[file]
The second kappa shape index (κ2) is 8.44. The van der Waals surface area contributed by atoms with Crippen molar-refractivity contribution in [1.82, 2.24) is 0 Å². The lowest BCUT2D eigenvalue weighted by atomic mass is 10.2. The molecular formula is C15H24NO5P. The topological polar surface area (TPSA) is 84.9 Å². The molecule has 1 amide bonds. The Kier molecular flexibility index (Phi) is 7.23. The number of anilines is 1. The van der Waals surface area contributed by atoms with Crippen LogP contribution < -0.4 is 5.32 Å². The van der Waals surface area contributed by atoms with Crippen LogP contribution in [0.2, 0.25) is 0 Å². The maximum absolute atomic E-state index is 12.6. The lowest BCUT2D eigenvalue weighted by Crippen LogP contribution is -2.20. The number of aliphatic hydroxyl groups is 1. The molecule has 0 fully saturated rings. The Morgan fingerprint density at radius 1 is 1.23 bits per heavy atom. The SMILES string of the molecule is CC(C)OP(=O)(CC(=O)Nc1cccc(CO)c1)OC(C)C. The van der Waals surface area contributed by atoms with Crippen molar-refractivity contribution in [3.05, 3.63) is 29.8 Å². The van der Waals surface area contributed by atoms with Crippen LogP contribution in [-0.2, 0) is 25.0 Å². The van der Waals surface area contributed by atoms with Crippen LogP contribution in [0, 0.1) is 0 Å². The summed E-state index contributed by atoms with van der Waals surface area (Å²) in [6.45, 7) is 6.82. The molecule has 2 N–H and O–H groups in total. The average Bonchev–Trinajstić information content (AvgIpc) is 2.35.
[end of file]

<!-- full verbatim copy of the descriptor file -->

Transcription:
The second kappa shape index (κ2) is 8.44. The van der Waals surface area contributed by atoms with Crippen molar-refractivity contribution in [1.82, 2.24) is 0 Å². The lowest BCUT2D eigenvalue weighted by atomic mass is 10.2. The molecular formula is C15H24NO5P. The topological polar surface area (TPSA) is 84.9 Å². The molecule has 1 amide bonds. The Kier molecular flexibility index (Phi) is 7.23. The number of anilines is 1. The van der Waals surface area contributed by atoms with Crippen LogP contribution < -0.4 is 5.32 Å². The van der Waals surface area contributed by atoms with Crippen LogP contribution in [0.2, 0.25) is 0 Å². The maximum absolute atomic E-state index is 12.6. The lowest BCUT2D eigenvalue weighted by Crippen LogP contribution is -2.20. The number of aliphatic hydroxyl groups is 1. The molecule has 0 fully saturated rings. The Morgan fingerprint density at radius 1 is 1.23 bits per heavy atom. The SMILES string of the molecule is CC(C)OP(=O)(CC(=O)Nc1cccc(CO)c1)OC(C)C. The van der Waals surface area contributed by atoms with Crippen molar-refractivity contribution in [3.05, 3.63) is 29.8 Å². The van der Waals surface area contributed by atoms with Crippen LogP contribution in [-0.2, 0) is 25.0 Å². The van der Waals surface area contributed by atoms with Crippen LogP contribution in [0, 0.1) is 0 Å². The summed E-state index contributed by atoms with van der Waals surface area (Å²) in [6.45, 7) is 6.82. The molecule has 2 N–H and O–H groups in total. The average Bonchev–Trinajstić information content (AvgIpc) is 2.35.